US 3979239 A
Method for combined chemical-mechanical polishing of III - V semiconductor planar surfaces by applying a weak aqueous hydrochloric acid solution in combination with an aqueous source of chlorine to the surface to be polished while simultaneously mechanically polishing the surface.
1. A process for polishing a surface of a III - V semiconductor compound, comprising mechanically polishing said surface while applying thereto in an acid environment an etchant concentration of an aqueous solution of a compound which yields free chlorine under acid conditions.
2. The process of claim 1 wherein (A) an aqueous solution of an acid and (B) an aqueous solution of an alkali metal hypochlorite, an aqueous solution of a chlorinated cyanuric acid or salt thereof, or mixtures thereof, are combined to form said etchant in an acid environment.
3. The process of claim 2 wherein said solutions are applied as separate streams and mixed during said mechanical polishing.
4. The process of claim 3 wherein sodium hypochlorite or potassium hypochlorite is used, and wherein said acid is hydrochloric acid.
5. The process of claim 3 wherein trichlorocyanuric acid is used.
6. The process of claim 3 wherein the alkali metal salt of dichlorocyanuric acid is used.
7. The process of claim 4 wherein the concentration of the aqueous hydrochloric acid solution is about 0.5 to about 2 weight %.
8. The process of claim 5 wherein the concentration of the aqueous hydrochloric solution is about 0.5 to 2 weight %.
9. The process of claim 6 wherein the concentration of the aqueous hydrochloric acid solution is about 0.5 to 2%.
10. The process of claim 7 wherein the concentration of the aqueous sodium or potassium hypochlorite solution is about 0.5 to 5.0%.
11. The process of claim 10 wherein the hydrochloric acid is used in a concentration of about 1.25% and the sodium hypochlorite or potassium hypochlorite is used in a concentration of about 3%.
12. The process of claim 8 wherein the cyanuric acid or salt thereof is used in a concentration of about 0.5 to 5.0%.
13. The process of claim 12 wherein the hydrochloric acid is used in a concentration of about 1.25% and the potassium dichlorocyanuric acid is used in a concentration of about 3.0%.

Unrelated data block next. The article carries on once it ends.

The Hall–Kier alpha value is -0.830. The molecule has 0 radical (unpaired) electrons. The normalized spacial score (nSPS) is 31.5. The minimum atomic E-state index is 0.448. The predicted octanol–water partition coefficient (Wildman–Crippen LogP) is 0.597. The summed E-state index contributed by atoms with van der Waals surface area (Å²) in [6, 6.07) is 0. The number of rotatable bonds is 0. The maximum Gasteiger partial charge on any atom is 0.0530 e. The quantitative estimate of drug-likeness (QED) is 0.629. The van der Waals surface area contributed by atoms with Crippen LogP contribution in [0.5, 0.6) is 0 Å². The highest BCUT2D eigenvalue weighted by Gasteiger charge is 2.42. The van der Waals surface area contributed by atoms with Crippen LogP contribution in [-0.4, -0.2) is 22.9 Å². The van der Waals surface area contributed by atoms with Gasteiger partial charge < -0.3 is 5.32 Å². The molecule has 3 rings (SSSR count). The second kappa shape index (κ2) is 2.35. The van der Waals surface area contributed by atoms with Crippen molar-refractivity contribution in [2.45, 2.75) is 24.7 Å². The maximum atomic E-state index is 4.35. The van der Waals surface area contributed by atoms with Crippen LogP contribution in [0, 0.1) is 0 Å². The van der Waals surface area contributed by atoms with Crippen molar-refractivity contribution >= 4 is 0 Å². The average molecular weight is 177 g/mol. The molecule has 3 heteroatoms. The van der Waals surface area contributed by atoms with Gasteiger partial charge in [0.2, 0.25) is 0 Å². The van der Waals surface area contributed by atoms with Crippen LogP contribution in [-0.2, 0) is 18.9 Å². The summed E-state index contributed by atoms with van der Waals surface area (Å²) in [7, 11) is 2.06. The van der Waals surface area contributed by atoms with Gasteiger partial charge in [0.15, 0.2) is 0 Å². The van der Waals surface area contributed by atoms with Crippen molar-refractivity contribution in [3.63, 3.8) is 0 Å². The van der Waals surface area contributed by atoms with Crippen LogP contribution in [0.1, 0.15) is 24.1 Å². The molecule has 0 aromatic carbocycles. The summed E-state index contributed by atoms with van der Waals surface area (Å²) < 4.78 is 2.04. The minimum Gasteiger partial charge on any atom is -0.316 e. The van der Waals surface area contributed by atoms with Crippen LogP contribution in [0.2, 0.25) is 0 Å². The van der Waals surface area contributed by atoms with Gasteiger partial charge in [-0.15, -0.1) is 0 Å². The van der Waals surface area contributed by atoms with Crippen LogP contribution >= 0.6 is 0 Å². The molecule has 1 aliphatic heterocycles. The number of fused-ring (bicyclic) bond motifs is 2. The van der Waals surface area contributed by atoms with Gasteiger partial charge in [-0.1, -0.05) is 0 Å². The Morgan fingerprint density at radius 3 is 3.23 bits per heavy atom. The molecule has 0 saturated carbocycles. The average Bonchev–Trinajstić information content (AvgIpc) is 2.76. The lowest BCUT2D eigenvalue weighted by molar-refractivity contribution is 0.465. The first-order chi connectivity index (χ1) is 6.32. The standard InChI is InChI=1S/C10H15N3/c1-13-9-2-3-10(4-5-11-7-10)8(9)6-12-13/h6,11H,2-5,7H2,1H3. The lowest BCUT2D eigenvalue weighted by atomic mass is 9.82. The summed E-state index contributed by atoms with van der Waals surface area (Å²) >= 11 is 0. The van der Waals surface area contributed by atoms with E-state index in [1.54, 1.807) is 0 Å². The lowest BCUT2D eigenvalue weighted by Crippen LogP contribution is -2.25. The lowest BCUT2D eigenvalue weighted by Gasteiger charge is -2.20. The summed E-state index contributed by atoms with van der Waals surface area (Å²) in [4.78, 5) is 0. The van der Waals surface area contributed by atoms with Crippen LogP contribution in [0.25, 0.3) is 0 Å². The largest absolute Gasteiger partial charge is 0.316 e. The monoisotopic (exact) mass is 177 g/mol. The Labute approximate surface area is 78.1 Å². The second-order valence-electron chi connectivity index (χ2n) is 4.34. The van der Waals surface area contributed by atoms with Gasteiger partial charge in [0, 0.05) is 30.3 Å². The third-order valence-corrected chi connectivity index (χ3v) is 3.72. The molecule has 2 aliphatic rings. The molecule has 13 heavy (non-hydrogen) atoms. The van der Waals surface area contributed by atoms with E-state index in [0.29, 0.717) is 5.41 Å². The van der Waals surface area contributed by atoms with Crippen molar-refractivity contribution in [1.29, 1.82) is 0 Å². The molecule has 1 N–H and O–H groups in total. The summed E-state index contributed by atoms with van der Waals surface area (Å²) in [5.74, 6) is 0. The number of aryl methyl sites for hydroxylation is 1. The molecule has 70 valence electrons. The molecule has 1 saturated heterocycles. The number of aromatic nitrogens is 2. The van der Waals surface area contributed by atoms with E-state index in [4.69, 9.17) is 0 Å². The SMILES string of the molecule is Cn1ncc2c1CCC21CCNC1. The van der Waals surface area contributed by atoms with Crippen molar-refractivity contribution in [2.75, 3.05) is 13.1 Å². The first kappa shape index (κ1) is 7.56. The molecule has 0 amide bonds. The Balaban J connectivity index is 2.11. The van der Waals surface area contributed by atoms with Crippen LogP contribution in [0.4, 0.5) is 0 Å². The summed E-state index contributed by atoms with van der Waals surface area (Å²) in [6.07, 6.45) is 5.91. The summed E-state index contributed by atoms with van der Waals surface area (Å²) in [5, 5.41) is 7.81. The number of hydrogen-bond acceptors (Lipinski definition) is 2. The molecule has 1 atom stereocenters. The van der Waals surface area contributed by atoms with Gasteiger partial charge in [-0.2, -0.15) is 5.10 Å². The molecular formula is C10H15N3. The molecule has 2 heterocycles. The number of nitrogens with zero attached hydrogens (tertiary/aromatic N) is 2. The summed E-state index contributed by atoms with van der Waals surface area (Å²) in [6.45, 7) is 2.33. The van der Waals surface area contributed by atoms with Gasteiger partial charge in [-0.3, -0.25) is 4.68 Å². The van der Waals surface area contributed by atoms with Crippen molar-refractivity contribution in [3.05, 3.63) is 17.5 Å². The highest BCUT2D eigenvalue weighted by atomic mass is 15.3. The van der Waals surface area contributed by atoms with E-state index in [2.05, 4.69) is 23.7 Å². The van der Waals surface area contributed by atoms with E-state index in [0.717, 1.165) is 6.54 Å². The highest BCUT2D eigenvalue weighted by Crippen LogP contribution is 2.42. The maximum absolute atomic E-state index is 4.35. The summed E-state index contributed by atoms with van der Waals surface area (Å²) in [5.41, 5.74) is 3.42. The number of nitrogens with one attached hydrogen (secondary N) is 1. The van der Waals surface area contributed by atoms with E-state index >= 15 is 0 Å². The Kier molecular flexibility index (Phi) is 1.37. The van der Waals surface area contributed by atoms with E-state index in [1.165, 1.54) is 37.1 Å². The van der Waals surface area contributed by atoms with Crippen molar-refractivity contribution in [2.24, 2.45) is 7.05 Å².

14. The process of claim 10 wherein said mechanical polishing is carried out by providing a relative motion between said surface and a polishing surface while applying a pressure of about 1 to 100 pounds per square inch of said surface to press the surface against said polishing surface.
15. The process of claim 12 wherein said mechanical polishing is carried out by providing a relative motion between said semiconductor surface and a polishing surface while applying a pressure of about 1 to 100 pounds per square inch of said surface to press said semiconductor surface against said polishing surface.
16. The process of claim 10 wherein the flow rates of the hydrochloric acid and hypochlorite solution are 50 to 100 milliliters per minute per square inch of said surface.
17. The process of claim 12 wherein the flow rates of the hydrochloric acid and cyanuric salt or acid solutions are 50 to 100 milliliters per minute per square inch of said surface.
1. Field of the Invention
This invention relates to the polishing of semiconductor planar surfaces using a combined mechanical polishing and chemical etching treatment. More particularly, the present process relates to the rapid polishing of planar surfaces of III - V semiconductors to provide smooth, highly polished surfaces. A high rate of polishing is obtained with wafers and slices of III - V materials such as GaP, GaAs, GaAsP, InAs and the like. 2. Description of the Prior Art
A substantial volume of prior art has been generated in recent years relating to the chemical and mechanical polishing of semiconductor surfaces. As is well known, III - V compounds are used as the basic semiconductor portion of several types of devices, the most common being light emitting diodes. In many such devices, regular, smooth planar surfaces within close tolerances are required. In addition, the surfaces in question often must be characterized by substantial "flatness", or uniform surface angle with respect to a fixed reference plane.
Mechanical procedures and apparatus for polishing planar semiconductor surfaces are known in the art. For example, the semiconductor wafer or slice is attached to a mounting block, carried by a freely rotatable spindle. Then the semiconductor surface is pressed against a moving polishing surface, such as a polyurethane polishing cloth carried by a driven turntable. A commercially available device which can be used to mechanically polish semiconductor wafers or slices is the Geoscience PA-100 laboratory polisher available from Geoscience, Inc. of Mount Vernon, N.Y.
In order to rapidly polish semiconductor devices chemical etchants are employed in combination with mechanical polishing. The chemical etchant can be selected to react with the semiconductor surface to form a product more easily removed from the surface by the mechanical polisher. However, the etchant is often not selected from those which strongly attack the semiconductor compounds since an undesired rough or pitted surface could result.